Prof Talk | Drawing lines

During the 2022 FIFA World Cup in Qatar, off-the-field Video Assistant Referees will be assisted by artificial intelligence in the form of twelve dedicated tracking cameras and special ball sensors. This semi-automated offside technology, which has never been used before, needs to lead to faster and more accurate offside decisions. Experts from TU/e’s robot soccer team Tech United explain the ins and outs of this line drawing technology.

photo Marcin Kadziolka / Shutterstock

Soccer stopped being ‘just a game’ a long time ago, and by now it has become impossible to imagine a soccer pitch without technology. That is why each World Cup features new innovations. Over the past years, there has been an increasing focus on refereeing, and on efforts to make the game fairer using new technology. This year’s World Cup in Qatar, during which the Netherlands will face the US tomorrow, also features a technological first. Because for the first time ever during a major tournament, off-the-field Video Assistant Referees will be assisted by artificial intelligence.

Some six years ago, a referee decided to reverse a decision during a Dutch Eredivisie game and changed a preciously drawn yellow card into a red one. It was the first intervention during a game in an official league by the video assistant referee, a system that allows on-pitch referees to review important decisions. The video assistant referee, or VAR, monitors video footage of the game away from the pitch, and helps the on-pitch referee make the right decision.

Offside software

On top of that,video assistant referees in the Netherlands have also been using offside software for a few years now to make more accurate offside decisions, Koen de Koning explains. He works as a system engineering, instrumentation and data acquisition & control engineering technician at the Dynamics and Control group of the department of Mechanical Engineering. Furthermore, he recently joined the Tech United team, where he focuses on new neural networks to make robot soccer more robust.

De Koning: “When it’s impossible to make a decision with the naked eye based on replay images, the VAR has a choice between a method with two-dimensional lines and a method with three-dimensional lines, depending on the situation. The latter method uses a digital red line to indicate the attacker’s position on the pitch, and a blue line to indicate the defender’s position. The VAR can draw these imaginary lines based on camera footage.”

Soccer robots, incidentally, don’t need to worry about being offside, Tech United’s hardware coordinator Harrie van de Loo says. “We apply FIFA rules from human soccer during games, but offside is still a bit too complicated in robot soccer. Much is preprogrammed, and every design and bit of software needs to be handed over after each tournament. That significantly minimizes the risk of cheating.”

False certainty

The dotted lines used by the VAR often lead to intense debates. In some cases, offside calls are a matter of millimeters. And that leads to a false certainty, because it simply isn’t possible to draw these lines at a millimeter-level accuracy. Not only does the accuracy of the VAR’s decision depend on when he or she decides to pause the image, it’s also impossible to determine the exact kick point with scientific certainty. In some cases, a player might even be in offside position from the perspective of one camera, but not when viewed from the perspective of another camera.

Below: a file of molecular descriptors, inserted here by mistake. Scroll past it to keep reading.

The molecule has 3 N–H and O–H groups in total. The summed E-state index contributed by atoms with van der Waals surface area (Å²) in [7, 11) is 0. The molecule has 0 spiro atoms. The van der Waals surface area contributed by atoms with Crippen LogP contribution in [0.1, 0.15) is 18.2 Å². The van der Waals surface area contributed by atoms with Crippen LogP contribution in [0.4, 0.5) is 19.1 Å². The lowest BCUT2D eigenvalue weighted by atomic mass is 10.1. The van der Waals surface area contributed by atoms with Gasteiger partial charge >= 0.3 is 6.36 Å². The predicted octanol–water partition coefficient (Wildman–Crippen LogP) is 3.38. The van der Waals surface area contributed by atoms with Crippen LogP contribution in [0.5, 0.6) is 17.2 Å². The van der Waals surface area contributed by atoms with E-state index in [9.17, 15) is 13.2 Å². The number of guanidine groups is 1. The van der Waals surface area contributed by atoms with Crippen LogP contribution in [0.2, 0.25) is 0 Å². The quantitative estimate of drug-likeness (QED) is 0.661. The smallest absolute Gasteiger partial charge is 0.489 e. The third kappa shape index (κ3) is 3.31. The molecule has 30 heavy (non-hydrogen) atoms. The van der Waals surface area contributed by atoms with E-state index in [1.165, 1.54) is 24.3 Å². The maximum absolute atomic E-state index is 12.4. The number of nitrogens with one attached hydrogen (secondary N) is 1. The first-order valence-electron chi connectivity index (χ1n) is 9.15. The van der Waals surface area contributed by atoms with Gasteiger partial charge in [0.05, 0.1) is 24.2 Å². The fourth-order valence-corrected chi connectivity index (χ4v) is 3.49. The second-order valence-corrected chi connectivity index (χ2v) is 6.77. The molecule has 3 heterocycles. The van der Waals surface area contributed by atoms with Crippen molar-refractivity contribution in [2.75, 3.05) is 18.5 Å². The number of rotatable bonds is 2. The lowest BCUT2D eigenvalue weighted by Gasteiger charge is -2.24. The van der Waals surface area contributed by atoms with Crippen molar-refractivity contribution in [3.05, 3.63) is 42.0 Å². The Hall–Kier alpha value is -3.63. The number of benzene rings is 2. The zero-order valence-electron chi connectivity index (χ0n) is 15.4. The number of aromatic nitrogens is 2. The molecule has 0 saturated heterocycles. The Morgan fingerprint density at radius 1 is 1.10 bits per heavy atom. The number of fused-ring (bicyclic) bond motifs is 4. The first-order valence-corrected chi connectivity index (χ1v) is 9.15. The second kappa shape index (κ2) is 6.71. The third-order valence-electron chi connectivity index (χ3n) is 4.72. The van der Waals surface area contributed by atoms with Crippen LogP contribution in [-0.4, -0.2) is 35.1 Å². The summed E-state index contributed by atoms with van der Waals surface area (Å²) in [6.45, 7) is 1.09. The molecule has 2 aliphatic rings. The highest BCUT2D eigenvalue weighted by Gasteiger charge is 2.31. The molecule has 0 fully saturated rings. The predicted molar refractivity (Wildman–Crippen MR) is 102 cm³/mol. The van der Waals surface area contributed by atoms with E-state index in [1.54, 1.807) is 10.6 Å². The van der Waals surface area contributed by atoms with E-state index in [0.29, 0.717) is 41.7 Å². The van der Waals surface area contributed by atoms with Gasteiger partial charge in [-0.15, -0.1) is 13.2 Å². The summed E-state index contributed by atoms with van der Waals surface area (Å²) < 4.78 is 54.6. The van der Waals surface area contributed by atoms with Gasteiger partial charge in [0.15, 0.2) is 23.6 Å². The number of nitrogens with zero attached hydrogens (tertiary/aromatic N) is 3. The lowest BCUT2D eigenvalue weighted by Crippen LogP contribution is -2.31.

The latest semi-automated offside technology that has now been introduced in Qatar needs to help officials make more accurate offside decisions. The tracking cameras in the stadium track 29 data points of each individual player – including all limbs and extremities that are relevant for making offside calls – up to 50 times per second. The official World Cup ball is fitted with a special sensor that sends data about the ball’s position to the video operation room at a rate of 500 times per second. This makes it possible to detect the kick point much more accurately than any traditional camera could. When a player is in offside position, the VAR is notified automatically, after which he or she can make an official call.

Training networks

The most important thing, De Koning says, is to train the neural networks to recognize an offside position. “Not all camera images are equally suited. Certain types of lenses, for example, can cause a perspective distortion. You could solve that problem by generating synthetic data that you can then use to train the system with; that will also make the system a bit more accurate.”

De Koning is currently investigating whether it’s possible to use extremely fast You Only Look Once – YOLO – algorithms to track Tech United’s soccer robots. “Quick decisions are important in robot soccer too. I understand that supporters aren’t that happy with the ‘technologization’ of soccer, but artificial intelligence can definitely make the game fairer and faster. That means that it will take the VAR seconds to make a decision instead of minutes, and that makes a difference. A game of soccer is long enough as it is.”

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